The Institute for Supply Management’s manufacturing index for June increased by 2.9 percentage points month on month (m/m), to 57.8, besting analyst expectations. New orders surged points percentage points 5.3 m/m. This was the second consecutive gain and puts the index back above 60 for the first time since March. Fifteen of the 18 industries that ISM tracks reported growth in new orders. Unfortunately, primary metals was one of the three industries reporting a decline in new orders.

The ISM manufacturing index is based on surveys of 400 purchasing managers in 20 industries. The survey is a diffusion index calculated as a percent of responses. A value of 50 is neutral, while less than 50 is contracting and greater than 50 is expansionary,

ism-fig1Figure 1 shows the history of the ISM manufacturing index from 2003 to present. The index is solidly in the expansion region. On a 3 month moving average basis the index posted a value 55.83, up 7.9%, 3 months year on year (y/y), and up 8.0% y/y.

Table 1ism-table1 breaks down the detail of the composite index and sub-indexes. Momentum was positive in most categories. The exceptions was new orders (-2.3%) and exports (-0.8%). The composite momentum was off a fraction, (-0.1%). Despite the negative momentum all of the sub-index values were well above the 50 threshold for expansion.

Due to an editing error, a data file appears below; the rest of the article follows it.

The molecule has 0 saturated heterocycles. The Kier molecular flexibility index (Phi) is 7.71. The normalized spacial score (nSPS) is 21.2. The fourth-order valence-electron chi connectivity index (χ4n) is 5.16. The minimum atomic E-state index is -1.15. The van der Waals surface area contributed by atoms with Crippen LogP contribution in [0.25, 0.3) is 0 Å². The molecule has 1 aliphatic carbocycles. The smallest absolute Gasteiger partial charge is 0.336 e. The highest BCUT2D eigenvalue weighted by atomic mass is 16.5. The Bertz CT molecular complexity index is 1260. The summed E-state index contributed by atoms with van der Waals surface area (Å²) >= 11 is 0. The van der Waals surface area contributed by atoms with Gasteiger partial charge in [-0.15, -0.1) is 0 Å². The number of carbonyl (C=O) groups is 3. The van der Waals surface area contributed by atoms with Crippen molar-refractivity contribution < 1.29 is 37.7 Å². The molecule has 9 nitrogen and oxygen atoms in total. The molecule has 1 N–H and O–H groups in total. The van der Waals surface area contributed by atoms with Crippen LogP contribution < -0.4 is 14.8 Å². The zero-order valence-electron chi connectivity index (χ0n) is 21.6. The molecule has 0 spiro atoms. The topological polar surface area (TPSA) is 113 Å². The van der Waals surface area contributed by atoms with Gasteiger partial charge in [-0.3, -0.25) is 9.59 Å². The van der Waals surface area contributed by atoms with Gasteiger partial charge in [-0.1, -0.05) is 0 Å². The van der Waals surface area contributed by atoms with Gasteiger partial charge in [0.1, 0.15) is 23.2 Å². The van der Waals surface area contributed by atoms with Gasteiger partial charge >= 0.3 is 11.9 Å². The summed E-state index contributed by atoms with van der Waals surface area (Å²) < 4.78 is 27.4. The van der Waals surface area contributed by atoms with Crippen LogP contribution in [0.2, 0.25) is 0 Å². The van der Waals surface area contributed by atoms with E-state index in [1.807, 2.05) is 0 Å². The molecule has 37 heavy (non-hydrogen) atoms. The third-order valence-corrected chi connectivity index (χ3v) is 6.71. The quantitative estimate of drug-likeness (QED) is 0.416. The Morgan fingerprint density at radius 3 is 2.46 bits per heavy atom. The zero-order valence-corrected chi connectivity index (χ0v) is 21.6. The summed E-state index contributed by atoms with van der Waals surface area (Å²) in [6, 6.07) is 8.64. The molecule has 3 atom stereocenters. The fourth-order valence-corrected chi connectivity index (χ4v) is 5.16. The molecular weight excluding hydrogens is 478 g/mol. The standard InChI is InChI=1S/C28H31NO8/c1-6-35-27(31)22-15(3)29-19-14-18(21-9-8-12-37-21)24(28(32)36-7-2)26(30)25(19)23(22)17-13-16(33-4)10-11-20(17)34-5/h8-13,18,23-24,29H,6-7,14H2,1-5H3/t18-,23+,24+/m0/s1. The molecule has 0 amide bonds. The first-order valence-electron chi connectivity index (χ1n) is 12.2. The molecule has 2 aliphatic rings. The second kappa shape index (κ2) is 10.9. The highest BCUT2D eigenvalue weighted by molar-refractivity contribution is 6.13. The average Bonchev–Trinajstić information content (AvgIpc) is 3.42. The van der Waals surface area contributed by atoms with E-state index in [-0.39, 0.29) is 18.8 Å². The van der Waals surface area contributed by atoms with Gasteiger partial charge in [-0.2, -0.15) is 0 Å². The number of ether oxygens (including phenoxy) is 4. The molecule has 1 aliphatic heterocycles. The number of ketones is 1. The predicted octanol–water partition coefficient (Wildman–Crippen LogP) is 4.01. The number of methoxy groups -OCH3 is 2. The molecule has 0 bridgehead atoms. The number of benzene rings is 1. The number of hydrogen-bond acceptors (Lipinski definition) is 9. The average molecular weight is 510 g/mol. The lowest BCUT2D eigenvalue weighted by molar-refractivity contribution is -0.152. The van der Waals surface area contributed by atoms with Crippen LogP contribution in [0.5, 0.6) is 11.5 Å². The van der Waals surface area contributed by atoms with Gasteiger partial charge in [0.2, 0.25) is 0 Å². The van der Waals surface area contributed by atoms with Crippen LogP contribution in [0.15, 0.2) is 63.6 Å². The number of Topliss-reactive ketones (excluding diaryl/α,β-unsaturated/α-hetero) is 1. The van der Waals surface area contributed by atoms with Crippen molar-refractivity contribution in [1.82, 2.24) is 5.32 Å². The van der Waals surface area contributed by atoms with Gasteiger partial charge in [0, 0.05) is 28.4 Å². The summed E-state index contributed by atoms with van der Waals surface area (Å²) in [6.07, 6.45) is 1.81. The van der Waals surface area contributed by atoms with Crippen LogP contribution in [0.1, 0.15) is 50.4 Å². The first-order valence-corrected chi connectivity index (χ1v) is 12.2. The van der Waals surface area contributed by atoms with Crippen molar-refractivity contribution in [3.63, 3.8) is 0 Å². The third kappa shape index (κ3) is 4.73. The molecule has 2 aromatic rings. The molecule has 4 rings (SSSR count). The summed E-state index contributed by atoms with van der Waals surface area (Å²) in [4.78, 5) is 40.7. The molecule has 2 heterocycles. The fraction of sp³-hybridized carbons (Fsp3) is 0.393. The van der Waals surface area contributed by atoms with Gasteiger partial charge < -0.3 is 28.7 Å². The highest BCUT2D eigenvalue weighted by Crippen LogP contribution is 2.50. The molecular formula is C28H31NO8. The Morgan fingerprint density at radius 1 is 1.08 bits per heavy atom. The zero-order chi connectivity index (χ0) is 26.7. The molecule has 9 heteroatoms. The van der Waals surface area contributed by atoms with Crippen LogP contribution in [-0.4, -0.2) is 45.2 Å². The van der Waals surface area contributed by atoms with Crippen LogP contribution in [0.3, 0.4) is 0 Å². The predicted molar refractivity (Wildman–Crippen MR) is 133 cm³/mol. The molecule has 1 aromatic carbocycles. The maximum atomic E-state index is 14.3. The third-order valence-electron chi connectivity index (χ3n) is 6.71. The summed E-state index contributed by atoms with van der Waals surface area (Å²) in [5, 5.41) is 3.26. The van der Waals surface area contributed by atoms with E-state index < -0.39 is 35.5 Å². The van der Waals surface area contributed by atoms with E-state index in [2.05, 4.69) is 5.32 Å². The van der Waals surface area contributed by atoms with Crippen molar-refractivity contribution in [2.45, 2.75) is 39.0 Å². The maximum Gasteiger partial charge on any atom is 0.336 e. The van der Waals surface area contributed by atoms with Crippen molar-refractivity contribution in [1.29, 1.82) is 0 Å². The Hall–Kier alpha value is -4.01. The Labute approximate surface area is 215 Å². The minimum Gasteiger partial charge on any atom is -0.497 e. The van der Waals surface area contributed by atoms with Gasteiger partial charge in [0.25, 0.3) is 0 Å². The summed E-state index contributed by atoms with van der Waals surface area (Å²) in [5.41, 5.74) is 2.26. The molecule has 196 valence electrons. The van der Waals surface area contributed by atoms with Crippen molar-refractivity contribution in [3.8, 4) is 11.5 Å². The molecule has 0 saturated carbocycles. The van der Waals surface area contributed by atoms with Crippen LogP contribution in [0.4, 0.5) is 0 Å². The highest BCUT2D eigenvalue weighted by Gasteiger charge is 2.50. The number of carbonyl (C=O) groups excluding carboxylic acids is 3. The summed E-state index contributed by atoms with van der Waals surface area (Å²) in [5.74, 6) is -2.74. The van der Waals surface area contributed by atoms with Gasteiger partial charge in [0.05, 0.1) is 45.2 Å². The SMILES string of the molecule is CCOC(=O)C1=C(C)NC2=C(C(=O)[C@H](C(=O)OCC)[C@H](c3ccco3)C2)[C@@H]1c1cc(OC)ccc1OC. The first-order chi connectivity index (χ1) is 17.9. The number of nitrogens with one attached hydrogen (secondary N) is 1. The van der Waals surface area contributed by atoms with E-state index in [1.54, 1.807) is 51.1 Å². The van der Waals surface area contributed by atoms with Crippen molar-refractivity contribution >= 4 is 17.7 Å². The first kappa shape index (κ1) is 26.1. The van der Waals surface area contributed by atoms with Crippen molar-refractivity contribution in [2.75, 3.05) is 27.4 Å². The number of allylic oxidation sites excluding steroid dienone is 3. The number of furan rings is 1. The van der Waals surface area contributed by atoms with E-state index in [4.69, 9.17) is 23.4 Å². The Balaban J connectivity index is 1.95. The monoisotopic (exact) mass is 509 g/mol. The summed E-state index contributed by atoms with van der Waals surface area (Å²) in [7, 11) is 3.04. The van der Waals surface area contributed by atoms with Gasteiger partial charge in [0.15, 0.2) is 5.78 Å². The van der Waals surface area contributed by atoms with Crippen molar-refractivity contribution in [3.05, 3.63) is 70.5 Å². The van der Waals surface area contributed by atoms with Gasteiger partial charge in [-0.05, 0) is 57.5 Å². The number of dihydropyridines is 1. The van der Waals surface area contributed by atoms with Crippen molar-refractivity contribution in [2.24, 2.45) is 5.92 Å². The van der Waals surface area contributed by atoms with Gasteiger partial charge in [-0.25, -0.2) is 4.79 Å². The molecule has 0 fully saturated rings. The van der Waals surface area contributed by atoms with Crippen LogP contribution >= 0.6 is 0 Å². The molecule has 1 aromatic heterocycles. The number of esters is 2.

The inventory index declined by 2.5 percentage points to 49.0 in June. ISM reports that an inventory index in greater than 42.9 points to growth in the Bureau of Economic Analysis’ figures on overall manufacturing inventories. The difference between new orders and inventories which is considered a proxy for future production strengthened by 14.5 percentage points in June. This points toward improvement in factory production for the coming quarters. The employment index jumped 3.7 points to 57.2 in June, another encouraging result.

The ISM manufacturing index hit it its highest level since August 2014. The sub-indexes within the composite, (headline) were largely upbeat. Of concern going forward is the auto industry which is now in its late cycle expansion. Sales are declining while inventories are on the rise. Still auto production is off just 0.2% on an annualized basis over the past three months. The next couple of months will be telling as summer shutdowns and retooling take place.

At Gerdau we closely monitor the ISM manufacturing index since it is an excellent barometer of the present strength as well as a window on the likely short-run future of US manufacturing.